THE LAND OF MARKO
THE Balkans are a land of magic, of mystery, of romance. The past is ever the present. The present is as legendary as the past. They are a land of barren and desolate mountains and of valleys that are fertile and green. The howling winds and driving snows dash down through the valleys during the long winters, choking the passes with snow drifts. The hot sun shines continuously during the summer months and the verdure rapidly vanishes from the landscape in many places, while clouds of dust rise from the parched and thirsty soil.
The Balkans are a picturesque land. They are a land of peasant villages, the inhabitants of which live as in days of old. The old threshing floor is still the center of the community, and in the hot days of August the horses and cattle are trampling out the grain from morning until night, as they did in the time of Marko and before. The villages are small and bleak. They do not strike the eye, but perch on the hills and nestle in the valleys wherever water is available the entire year. There they abide for centuries.
The cities show more change, yet the old quarters remain as they were, as they have been for hundreds of years. They look fairylike and unreal against the morning sun, or when the last rays of the evening sun rest upon the mosques with their slender minarets, and the churches with their colored domes and gilded crosses. The people in the bazaars and markets still speak of the days when time meant nothing, for time still means nothing to them. But what tales the mountains arid cities could tell! The land has seen much of good and evil, as men and women lived arid loved and struggled and passed away.
Shortly after the close of the World War, I was traveling south from Nish to Skoplye and Salonika, through the land made famous by Marko. Traffic was still disturbed and uncertain. There were few travelers in the train, fewer window-panes and no lights. Suddenly about midnight the engine jumped the track. It had tried to cross a switch at the great speed of five miles an hour instead of the regulation three. The train was already ten hours late, and for hours the train crew worked to place bits of iron and stones under the engine in an endeavor to get it back on the track. All night long they toiled, while the moon came up over the Balkan hills. At last the sun rose, lighting up the desolate mountains, and the engine was once more ready to proceed. Below lay the city of Skoplye with its mosques and churches, its minarets and its citadel, and in its center the Vardar River winding lazily along, amid a slender row of trees and green. There it stood, a city out of fairyland, a real city as magical and unreal as the dreams of an artist could make it.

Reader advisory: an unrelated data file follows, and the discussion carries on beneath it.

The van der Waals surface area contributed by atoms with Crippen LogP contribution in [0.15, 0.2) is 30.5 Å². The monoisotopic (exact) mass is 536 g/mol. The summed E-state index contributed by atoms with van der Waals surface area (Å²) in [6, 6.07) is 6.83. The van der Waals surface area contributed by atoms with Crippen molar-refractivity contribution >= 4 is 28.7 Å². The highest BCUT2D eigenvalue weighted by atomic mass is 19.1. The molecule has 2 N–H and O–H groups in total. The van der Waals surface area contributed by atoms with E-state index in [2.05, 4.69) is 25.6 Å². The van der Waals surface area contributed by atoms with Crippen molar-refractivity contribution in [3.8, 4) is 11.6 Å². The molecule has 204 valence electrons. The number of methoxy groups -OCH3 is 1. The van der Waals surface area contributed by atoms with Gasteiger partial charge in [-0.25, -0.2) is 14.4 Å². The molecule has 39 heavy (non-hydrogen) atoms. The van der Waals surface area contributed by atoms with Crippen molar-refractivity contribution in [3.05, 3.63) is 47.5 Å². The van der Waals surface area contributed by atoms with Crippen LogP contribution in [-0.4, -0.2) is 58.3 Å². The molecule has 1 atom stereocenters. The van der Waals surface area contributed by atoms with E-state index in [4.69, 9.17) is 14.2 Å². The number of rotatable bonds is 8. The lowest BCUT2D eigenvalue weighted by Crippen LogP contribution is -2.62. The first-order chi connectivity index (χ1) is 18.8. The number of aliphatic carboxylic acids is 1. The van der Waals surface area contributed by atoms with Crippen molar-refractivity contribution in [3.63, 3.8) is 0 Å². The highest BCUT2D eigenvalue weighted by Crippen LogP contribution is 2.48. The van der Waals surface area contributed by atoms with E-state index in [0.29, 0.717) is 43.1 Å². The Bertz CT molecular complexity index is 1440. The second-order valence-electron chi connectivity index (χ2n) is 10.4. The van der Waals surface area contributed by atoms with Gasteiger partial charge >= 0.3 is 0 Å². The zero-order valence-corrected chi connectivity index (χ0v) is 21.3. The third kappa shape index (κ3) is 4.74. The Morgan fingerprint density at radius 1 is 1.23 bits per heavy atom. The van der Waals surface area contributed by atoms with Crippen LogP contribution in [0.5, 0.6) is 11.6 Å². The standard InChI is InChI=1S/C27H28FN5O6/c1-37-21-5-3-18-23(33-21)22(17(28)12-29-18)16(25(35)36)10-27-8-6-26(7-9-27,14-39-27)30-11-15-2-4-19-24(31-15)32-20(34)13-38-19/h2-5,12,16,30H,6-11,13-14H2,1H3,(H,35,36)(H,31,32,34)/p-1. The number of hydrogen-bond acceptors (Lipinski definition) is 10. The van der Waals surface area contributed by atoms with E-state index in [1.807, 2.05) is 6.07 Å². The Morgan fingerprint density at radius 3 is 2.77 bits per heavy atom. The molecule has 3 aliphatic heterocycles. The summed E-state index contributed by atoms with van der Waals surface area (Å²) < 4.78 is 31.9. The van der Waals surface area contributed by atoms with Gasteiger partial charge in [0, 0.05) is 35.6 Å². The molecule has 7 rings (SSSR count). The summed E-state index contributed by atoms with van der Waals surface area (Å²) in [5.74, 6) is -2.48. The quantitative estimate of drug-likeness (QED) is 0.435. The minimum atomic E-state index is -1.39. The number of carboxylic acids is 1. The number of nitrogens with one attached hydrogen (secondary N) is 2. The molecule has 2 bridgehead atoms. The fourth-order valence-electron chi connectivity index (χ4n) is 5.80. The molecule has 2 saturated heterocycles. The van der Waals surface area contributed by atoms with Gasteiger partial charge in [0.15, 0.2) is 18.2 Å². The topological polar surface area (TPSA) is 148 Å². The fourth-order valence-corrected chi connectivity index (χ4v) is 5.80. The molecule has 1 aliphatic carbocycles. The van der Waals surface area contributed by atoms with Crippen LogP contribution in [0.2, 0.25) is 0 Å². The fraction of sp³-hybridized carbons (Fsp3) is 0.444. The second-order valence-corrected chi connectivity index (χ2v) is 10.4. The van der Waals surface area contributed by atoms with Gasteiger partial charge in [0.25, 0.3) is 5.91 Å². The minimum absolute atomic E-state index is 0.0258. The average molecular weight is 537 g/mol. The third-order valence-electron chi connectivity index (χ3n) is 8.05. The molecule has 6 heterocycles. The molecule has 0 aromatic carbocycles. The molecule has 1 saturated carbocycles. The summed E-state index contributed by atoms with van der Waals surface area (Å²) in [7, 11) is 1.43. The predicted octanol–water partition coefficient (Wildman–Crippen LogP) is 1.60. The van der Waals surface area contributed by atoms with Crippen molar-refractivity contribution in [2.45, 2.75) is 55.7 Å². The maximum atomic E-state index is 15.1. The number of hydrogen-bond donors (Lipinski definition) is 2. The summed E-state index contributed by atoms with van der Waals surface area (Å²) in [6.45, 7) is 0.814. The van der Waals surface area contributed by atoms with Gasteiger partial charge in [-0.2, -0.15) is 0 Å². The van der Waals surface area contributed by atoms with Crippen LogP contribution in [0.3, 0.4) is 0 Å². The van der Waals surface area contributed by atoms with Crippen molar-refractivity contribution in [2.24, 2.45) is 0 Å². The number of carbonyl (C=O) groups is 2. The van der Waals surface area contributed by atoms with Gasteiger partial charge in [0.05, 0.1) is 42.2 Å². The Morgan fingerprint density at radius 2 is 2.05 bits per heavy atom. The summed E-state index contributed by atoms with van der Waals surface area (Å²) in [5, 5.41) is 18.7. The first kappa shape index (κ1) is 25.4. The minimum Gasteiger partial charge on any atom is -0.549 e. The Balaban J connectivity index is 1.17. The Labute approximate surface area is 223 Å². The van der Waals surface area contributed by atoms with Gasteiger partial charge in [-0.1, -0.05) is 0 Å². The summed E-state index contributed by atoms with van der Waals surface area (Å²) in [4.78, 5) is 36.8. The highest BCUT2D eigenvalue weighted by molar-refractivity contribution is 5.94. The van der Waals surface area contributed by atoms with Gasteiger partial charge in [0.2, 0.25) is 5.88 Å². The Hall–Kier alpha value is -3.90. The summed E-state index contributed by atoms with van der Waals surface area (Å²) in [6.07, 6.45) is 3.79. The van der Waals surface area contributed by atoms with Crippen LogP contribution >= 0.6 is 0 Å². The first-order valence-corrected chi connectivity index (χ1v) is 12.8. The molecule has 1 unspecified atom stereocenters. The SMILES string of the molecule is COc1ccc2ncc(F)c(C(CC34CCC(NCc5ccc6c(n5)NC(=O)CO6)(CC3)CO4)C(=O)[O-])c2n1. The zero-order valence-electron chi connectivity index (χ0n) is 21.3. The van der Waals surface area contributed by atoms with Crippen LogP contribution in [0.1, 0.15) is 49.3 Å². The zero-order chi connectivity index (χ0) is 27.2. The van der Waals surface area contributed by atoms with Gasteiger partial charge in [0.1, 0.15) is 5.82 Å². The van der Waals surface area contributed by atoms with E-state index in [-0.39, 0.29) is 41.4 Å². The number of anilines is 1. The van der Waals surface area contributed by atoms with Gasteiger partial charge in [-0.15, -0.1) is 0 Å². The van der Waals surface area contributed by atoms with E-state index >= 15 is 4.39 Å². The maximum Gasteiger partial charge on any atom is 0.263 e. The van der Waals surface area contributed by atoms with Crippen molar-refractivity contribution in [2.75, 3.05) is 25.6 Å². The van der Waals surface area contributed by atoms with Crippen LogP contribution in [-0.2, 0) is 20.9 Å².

And all night long a shepherd sat beside the tracks, guarding his little flock. With his rifle ready before him he sat looking out into the darkness. Not once did he turn his head to gaze at the train, with the whistling engine and the men shouting as they worked. He had sat there long before the railroad had been built in the Balkans. His shepherd ancestors before him had sat there and seen the passing of the Macedonian phalanx, the Roman legion. He will sit there long after the last train shall have passed through those mountain valleys, and modern civilization shall have gone where Greeks and Romans and Ottomans have gone. He saw no reason to turn a weary head to see something that was of the ever-changing present.
That train was no more real, no more unreal, than the city of Skoplye, the battle of Kosovo, the great kingdom of the Nemanyas, of St. Sava and the Holy Mountain. Tales of those past days are as true as that watch on the hills, and the shepherd would have turned and looked if he had thought that instead of a railroad train of the twentieth century he would see the heroes of Kosovo Field, or better still, the greatest of all Balkan heroes, Marko Kralyevich, whose exploits have gone through Southern Europe, through Yugoslavia, Bulgaria, AlbaniaŚMarko, the great warrior, the great hero, the great friend. Amid wars and rumors of wars, the rise and fall of countries, Marko and his horse Sharats have a permanent reality, a deeper truth than the mere events of the present day.
Marko Kralyevich, Marko the King's Son, the Lord of Prilip, mounted on his wonder-horse Sharats, still wanders across the mountains and fields of the Balkans as he did during his mortal life, six hundred years ago. His fame has spread more and more widely over the land, and he lives immortal and unchanging through the ages.
CLARENCE A. MANNING
New York City